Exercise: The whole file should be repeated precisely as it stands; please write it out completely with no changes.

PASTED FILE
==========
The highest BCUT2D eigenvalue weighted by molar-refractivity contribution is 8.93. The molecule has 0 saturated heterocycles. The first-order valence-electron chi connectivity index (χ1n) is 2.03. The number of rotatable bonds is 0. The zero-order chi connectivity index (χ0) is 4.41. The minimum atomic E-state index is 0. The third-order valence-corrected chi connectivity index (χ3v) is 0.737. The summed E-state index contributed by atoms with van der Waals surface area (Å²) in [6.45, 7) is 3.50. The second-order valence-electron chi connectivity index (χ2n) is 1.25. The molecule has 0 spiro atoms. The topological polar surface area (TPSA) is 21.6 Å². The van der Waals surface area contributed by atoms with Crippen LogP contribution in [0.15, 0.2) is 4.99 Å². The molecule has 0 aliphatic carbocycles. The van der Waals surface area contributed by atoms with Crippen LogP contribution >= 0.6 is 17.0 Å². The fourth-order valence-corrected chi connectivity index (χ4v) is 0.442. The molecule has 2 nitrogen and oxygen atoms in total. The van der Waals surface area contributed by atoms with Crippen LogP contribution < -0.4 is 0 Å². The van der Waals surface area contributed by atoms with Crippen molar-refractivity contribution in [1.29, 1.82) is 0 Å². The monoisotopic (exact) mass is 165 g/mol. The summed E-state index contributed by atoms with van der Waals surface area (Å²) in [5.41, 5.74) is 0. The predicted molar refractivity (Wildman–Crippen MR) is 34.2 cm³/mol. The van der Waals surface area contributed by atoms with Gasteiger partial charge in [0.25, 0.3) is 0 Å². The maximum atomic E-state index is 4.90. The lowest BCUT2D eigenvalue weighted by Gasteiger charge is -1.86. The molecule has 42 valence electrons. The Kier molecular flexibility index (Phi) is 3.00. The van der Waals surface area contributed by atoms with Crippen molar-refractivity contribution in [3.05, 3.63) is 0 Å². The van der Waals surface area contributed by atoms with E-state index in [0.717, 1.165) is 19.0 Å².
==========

The highest BCUT2D eigenvalue weighted by molar-refractivity contribution is 8.93. The molecule has 0 saturated heterocycles. The first-order valence-electron chi connectivity index (χ1n) is 2.03. The number of rotatable bonds is 0. The zero-order chi connectivity index (χ0) is 4.41. The minimum atomic E-state index is 0. The third-order valence-corrected chi connectivity index (χ3v) is 0.737. The summed E-state index contributed by atoms with van der Waals surface area (Å²) in [6.45, 7) is 3.50. The second-order valence-electron chi connectivity index (χ2n) is 1.25. The molecule has 0 spiro atoms. The topological polar surface area (TPSA) is 21.6 Å². The van der Waals surface area contributed by atoms with Crippen LogP contribution in [0.15, 0.2) is 4.99 Å². The molecule has 0 aliphatic carbocycles. The van der Waals surface area contributed by atoms with Crippen LogP contribution >= 0.6 is 17.0 Å². The fourth-order valence-corrected chi connectivity index (χ4v) is 0.442. The molecule has 2 nitrogen and oxygen atoms in total. The van der Waals surface area contributed by atoms with Crippen LogP contribution < -0.4 is 0 Å². The van der Waals surface area contributed by atoms with Crippen molar-refractivity contribution in [1.29, 1.82) is 0 Å². The monoisotopic (exact) mass is 165 g/mol. The summed E-state index contributed by atoms with van der Waals surface area (Å²) in [5.41, 5.74) is 0. The predicted molar refractivity (Wildman–Crippen MR) is 34.2 cm³/mol. The van der Waals surface area contributed by atoms with Gasteiger partial charge in [0.25, 0.3) is 0 Å². The maximum atomic E-state index is 4.90. The lowest BCUT2D eigenvalue weighted by Gasteiger charge is -1.86. The molecule has 42 valence electrons. The Kier molecular flexibility index (Phi) is 3.00. The van der Waals surface area contributed by atoms with Crippen molar-refractivity contribution in [3.05, 3.63) is 0 Å². The van der Waals surface area contributed by atoms with E-state index in [0.717, 1.165) is 19.0 Å².